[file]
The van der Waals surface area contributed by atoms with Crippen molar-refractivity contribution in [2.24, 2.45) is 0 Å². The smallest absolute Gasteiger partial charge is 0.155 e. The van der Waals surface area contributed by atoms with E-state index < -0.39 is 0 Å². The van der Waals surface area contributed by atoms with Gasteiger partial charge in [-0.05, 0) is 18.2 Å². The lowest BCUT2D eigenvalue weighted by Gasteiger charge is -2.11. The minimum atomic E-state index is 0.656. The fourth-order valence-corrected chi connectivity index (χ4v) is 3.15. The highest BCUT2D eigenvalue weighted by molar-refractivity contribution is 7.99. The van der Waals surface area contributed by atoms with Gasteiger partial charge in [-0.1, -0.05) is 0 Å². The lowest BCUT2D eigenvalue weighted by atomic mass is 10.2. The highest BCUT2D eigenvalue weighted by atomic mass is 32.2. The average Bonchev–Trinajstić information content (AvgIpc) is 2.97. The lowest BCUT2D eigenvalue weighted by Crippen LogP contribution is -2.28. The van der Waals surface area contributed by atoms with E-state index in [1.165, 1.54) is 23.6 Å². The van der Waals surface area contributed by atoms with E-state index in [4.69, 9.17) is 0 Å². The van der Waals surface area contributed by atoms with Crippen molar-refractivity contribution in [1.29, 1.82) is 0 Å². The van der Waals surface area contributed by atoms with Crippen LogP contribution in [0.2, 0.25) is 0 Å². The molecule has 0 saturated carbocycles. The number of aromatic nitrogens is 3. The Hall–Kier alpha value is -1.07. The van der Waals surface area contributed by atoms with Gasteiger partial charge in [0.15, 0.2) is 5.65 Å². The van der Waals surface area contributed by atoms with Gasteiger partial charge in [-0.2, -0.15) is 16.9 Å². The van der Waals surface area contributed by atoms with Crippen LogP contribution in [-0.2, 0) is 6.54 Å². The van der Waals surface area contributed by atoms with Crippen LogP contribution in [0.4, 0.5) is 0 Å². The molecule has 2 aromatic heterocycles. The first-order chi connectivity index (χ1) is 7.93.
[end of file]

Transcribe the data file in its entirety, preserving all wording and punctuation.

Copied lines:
The van der Waals surface area contributed by atoms with Crippen molar-refractivity contribution in [2.24, 2.45) is 0 Å². The smallest absolute Gasteiger partial charge is 0.155 e. The van der Waals surface area contributed by atoms with E-state index < -0.39 is 0 Å². The van der Waals surface area contributed by atoms with Gasteiger partial charge in [-0.05, 0) is 18.2 Å². The lowest BCUT2D eigenvalue weighted by Gasteiger charge is -2.11. The minimum atomic E-state index is 0.656. The fourth-order valence-corrected chi connectivity index (χ4v) is 3.15. The highest BCUT2D eigenvalue weighted by molar-refractivity contribution is 7.99. The van der Waals surface area contributed by atoms with Gasteiger partial charge in [-0.1, -0.05) is 0 Å². The lowest BCUT2D eigenvalue weighted by atomic mass is 10.2. The highest BCUT2D eigenvalue weighted by atomic mass is 32.2. The average Bonchev–Trinajstić information content (AvgIpc) is 2.97. The lowest BCUT2D eigenvalue weighted by Crippen LogP contribution is -2.28. The van der Waals surface area contributed by atoms with E-state index in [1.165, 1.54) is 23.6 Å². The van der Waals surface area contributed by atoms with E-state index in [4.69, 9.17) is 0 Å². The van der Waals surface area contributed by atoms with Crippen molar-refractivity contribution in [1.29, 1.82) is 0 Å². The van der Waals surface area contributed by atoms with Crippen LogP contribution in [0.2, 0.25) is 0 Å². The molecule has 0 saturated carbocycles. The number of aromatic nitrogens is 3. The Hall–Kier alpha value is -1.07. The van der Waals surface area contributed by atoms with Gasteiger partial charge in [0.15, 0.2) is 5.65 Å². The van der Waals surface area contributed by atoms with Gasteiger partial charge in [-0.2, -0.15) is 16.9 Å². The van der Waals surface area contributed by atoms with Crippen LogP contribution in [-0.2, 0) is 6.54 Å². The van der Waals surface area contributed by atoms with Crippen LogP contribution in [0.4, 0.5) is 0 Å². The molecule has 2 aromatic heterocycles. The first-order chi connectivity index (χ1) is 7.93.